At Sanjusangen-do, all the statues had incredible amounts of sacred arms flanking the left and right sides of their bodies. Among the statues, 124 were made in the 12th century when the temple was founded and the remaining in 876 when the temple was renovated in the 13th century. On the far right and left sides of the 1001 statues we also saw a dynamic statue of the wind god and thunder god for wishes of good crop. Since Buddhism originally came to Japan from India the design of the figures was decidedly different from other traditional artwork we saw in the previous locations. Unfortunately, Sanjusangen-do does not allow any photographs inside.
NARA: Deer free to roam
Trip to Nara to visit the local residents
After our overnight stay and action-packed day in Kyoto, we headed to Nara, which is about a 45-minute train ride from Kyoto Station.
Our first stop was Todai-ji Temple or the “Great Eastern Temple,” one of Japan’s most famous and a landmark of Nara in addition to being listed as a UNESCO World Heritage Site and the headquarters of the Kegon school of Buddhism.
Todai-ji and the giant buddha
Todai-ji’s main claim to fame, however, is that it houses one of Japan’s largest bronze statues of Buddha standing at 15 meters tall. After a short 20-minute walk from Nara station, we entered the Todai-ji temple grounds and were soon accosted by the wild but tame deer that live in the park.
The deer are considered sacred messengers of Shinto gods and enjoy complete freedom in the city including the right of way to cross any street in Nara.
As we approached the huge main Todai-ji gate, we passed in between two massive wood guardian kings that flanked the entrance gate carved by famous Japanese sculptors Unkei and Kaikei around the 12th century. The temple itself was originally completed around 752 by Emperor Shomu but due to multiple natural calamities, was rebuilt several times to its present two-thirds-original-but-still-awe-inspiring size.
After passing through the main gate, we crossed the temple grounds and entered the main hall of the temple. The building has a window built into the roof that can be opened so the Buddha can look out. It was raining during my visit, so the door was closed.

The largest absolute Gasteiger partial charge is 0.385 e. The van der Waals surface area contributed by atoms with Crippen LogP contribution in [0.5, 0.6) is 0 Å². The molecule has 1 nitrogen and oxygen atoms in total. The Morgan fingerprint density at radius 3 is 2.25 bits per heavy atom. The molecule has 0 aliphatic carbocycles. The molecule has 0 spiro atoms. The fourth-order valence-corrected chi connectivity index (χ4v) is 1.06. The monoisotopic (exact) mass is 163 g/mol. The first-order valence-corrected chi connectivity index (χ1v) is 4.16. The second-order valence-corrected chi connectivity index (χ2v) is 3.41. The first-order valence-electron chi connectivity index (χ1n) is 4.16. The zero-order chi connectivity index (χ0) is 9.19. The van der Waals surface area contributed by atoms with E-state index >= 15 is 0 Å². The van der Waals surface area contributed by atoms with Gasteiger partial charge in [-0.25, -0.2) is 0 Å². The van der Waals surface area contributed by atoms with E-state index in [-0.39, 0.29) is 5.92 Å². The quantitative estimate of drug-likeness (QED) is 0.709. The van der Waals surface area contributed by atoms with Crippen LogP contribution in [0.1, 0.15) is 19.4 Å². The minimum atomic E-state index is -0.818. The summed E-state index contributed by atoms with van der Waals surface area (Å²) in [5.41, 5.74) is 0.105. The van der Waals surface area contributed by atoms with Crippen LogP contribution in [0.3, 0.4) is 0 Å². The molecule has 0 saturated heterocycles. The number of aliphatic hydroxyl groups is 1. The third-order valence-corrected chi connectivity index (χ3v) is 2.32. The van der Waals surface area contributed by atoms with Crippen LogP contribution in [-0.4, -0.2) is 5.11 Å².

After ascending the steps, we entered the dimly lit main hall to pay our respects to the Daibutsu buddha. Because of the darkness it’s difficult to appreciate just how large the statue is until you’re inside. The buddha’s awe-inspiring face loomed over us in serene meditation.
Behind the buddha, one of the big wooden roof pillars has a hole in the bottom reputedly the size of Buddha’s nostril and it is said if you crawl through you will be blessed.
HELLO MY DEER: Nara Park
Next on our itinerary was the Kasuga-taisha Shinto Shrine built in 768, which like most other ancient wooden structures in Japan, was rebuilt several times because of natural calamities. The shrine is famous for its many stone and more than 3000 worshipper-donated bronze lanterns that lead up to the top of the shrine. The shrine is also registered as a UNESCO World Heritage Site.
The birth of the shrine was purported to be when the first god ofthe area rode on the back of a white deer to the top of Mt. Mikasa in 768 and a full size model of a white deer is enshrined at the top.
The forest of Mt. Mikasa is considered sacred and has remained untouched for over 1000 years. We hiked up the lantern lined path and were struck by the red columns of the shrine buildings that contrasted with the white walls and cedar bark roofs.
Throughout the shrine, the sacred deer were sleeping and waiting for handouts that were sold from vending machines. After reaching the top gate, we gave prayers at the red gate and descended back to Nara Station for a ride on the special Aoniyoshi limited express train back to Kyoto.
The Aoniyoshi Express is a luxurious 84-seat train that travels between Osaka, Kyoto, and Nara and features library cars, salon cars, and a snack car that serves Nara craft beers.